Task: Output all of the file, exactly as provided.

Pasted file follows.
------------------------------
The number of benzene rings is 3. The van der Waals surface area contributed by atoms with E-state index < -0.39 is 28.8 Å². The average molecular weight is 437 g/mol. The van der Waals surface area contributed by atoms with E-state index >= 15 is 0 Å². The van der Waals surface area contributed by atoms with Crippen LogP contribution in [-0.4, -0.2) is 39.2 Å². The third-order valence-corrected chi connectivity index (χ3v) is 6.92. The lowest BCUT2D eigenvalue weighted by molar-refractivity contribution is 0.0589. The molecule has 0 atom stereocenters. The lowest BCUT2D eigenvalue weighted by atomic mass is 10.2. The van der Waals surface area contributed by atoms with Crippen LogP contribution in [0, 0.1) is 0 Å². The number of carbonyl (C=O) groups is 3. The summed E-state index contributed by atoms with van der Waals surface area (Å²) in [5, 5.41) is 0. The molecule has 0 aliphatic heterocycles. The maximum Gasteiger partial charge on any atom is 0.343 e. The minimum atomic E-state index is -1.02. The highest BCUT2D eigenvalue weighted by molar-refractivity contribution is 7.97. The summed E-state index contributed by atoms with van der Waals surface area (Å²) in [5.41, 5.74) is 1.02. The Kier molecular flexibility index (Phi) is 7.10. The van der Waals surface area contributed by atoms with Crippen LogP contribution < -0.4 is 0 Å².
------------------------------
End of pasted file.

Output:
The number of benzene rings is 3. The van der Waals surface area contributed by atoms with E-state index < -0.39 is 28.8 Å². The average molecular weight is 437 g/mol. The van der Waals surface area contributed by atoms with E-state index >= 15 is 0 Å². The van der Waals surface area contributed by atoms with Crippen LogP contribution in [-0.4, -0.2) is 39.2 Å². The third-order valence-corrected chi connectivity index (χ3v) is 6.92. The lowest BCUT2D eigenvalue weighted by molar-refractivity contribution is 0.0589. The molecule has 0 atom stereocenters. The lowest BCUT2D eigenvalue weighted by atomic mass is 10.2. The van der Waals surface area contributed by atoms with Crippen LogP contribution in [0, 0.1) is 0 Å². The number of carbonyl (C=O) groups is 3. The summed E-state index contributed by atoms with van der Waals surface area (Å²) in [5, 5.41) is 0. The molecule has 0 aliphatic heterocycles. The maximum Gasteiger partial charge on any atom is 0.343 e. The minimum atomic E-state index is -1.02. The highest BCUT2D eigenvalue weighted by molar-refractivity contribution is 7.97. The summed E-state index contributed by atoms with van der Waals surface area (Å²) in [5.41, 5.74) is 1.02. The Kier molecular flexibility index (Phi) is 7.10. The van der Waals surface area contributed by atoms with Crippen LogP contribution < -0.4 is 0 Å².